|1.||Socialist criticism is essentially constructive and impersonal.|
|2.||The invention of machinery and the rise of factories brought about the reconstruction of social classes, the capitalist owners of the means of production becoming the dominant class and the proletariat, composed of propertyless wage-workers, the subject class.|
|3.||Between the capitalist class and the proletariat is a middle class, less definitely constituted than either, and with the interests and sympathies of its members divided.|
|4.||The capitalist age has been one of great material progress, with a distinct gain in the absolute well-being of the majority.|
|5.||The compensation of labor under capitalism takes the form of a competitive wage, and the typical wage is just sufficient to maintain the current standard of life of the laborer and his family.|
|6.||The standard of life tends to rise from generation to generation, creating a continually strengthening demand for higher wages.|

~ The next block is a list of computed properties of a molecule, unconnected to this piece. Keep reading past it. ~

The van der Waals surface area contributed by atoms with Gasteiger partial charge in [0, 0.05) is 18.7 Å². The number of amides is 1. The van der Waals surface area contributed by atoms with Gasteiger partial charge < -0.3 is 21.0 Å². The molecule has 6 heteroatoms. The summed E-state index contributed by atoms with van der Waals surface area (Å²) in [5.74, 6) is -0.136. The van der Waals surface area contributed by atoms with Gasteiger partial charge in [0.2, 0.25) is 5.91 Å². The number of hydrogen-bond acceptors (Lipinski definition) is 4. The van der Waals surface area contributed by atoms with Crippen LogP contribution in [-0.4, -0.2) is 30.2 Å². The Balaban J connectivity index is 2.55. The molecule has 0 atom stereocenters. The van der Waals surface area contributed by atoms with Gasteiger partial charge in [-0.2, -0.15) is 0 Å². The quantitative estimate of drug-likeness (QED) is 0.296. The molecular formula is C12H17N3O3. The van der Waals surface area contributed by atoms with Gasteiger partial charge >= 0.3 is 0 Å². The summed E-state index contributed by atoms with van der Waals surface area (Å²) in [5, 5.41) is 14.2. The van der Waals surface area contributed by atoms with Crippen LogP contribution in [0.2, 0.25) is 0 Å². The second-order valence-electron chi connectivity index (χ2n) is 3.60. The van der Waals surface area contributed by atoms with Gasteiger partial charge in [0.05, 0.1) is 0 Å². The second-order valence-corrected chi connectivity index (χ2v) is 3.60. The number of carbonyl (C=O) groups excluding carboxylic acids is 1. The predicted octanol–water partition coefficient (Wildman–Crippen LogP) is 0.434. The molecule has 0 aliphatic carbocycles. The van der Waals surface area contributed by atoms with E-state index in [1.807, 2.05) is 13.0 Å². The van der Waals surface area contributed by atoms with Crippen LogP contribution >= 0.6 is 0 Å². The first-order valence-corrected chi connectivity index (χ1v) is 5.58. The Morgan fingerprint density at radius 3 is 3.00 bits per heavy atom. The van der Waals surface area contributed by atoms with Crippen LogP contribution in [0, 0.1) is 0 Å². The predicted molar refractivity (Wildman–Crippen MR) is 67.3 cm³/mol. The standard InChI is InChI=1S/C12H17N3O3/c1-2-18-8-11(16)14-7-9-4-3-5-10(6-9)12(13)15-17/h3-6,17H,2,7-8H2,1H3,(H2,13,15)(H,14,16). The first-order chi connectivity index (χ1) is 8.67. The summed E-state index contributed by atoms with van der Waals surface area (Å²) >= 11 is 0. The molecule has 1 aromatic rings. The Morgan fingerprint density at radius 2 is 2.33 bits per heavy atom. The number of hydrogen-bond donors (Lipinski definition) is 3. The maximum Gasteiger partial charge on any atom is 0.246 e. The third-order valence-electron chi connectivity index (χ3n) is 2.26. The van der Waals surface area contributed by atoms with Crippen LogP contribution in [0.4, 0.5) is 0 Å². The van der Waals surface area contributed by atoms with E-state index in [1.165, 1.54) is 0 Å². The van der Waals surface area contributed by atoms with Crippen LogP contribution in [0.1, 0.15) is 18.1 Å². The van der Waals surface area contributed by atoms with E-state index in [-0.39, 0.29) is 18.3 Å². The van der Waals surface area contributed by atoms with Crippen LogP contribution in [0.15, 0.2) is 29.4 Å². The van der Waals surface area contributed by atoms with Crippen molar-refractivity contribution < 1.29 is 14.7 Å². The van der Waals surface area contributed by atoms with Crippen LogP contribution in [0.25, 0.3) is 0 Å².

|7.||The capitalist domination of industry acts as a great repressive force tending to lower the standard of life of the proletariat.|
|1.||Why do Socialists refuse to direct special attacks against the institutions of monarchy?|
|2.||What are the dominant characteristics of the capitalist class? Of the proletariat?|
|3.||What reasons are there for considering the position of the proletariat one of wage-slavery?|
|4.||What are the advantages of the corporation as a form of business organization?|
|5.||In what respects has the working class gained through capitalism?|
|6.||Distinguish between absolute and relative well-being.|
|7.||Criticise the "Iron Law of Wages."|
|8.||What is meant by the "Standard of Life"?|
|9.||How is the standard of life related to the wage system?|
Ely R. T., and Wicker G. R., Elementary Principles of Economics, Part IV, Chap. III.
Marx Karl, Capital, Vol. I, Parts II and VI.
Spargo John, The Common Sense of the Milk Question, Chap. I; The Substance of Socialism, Part III.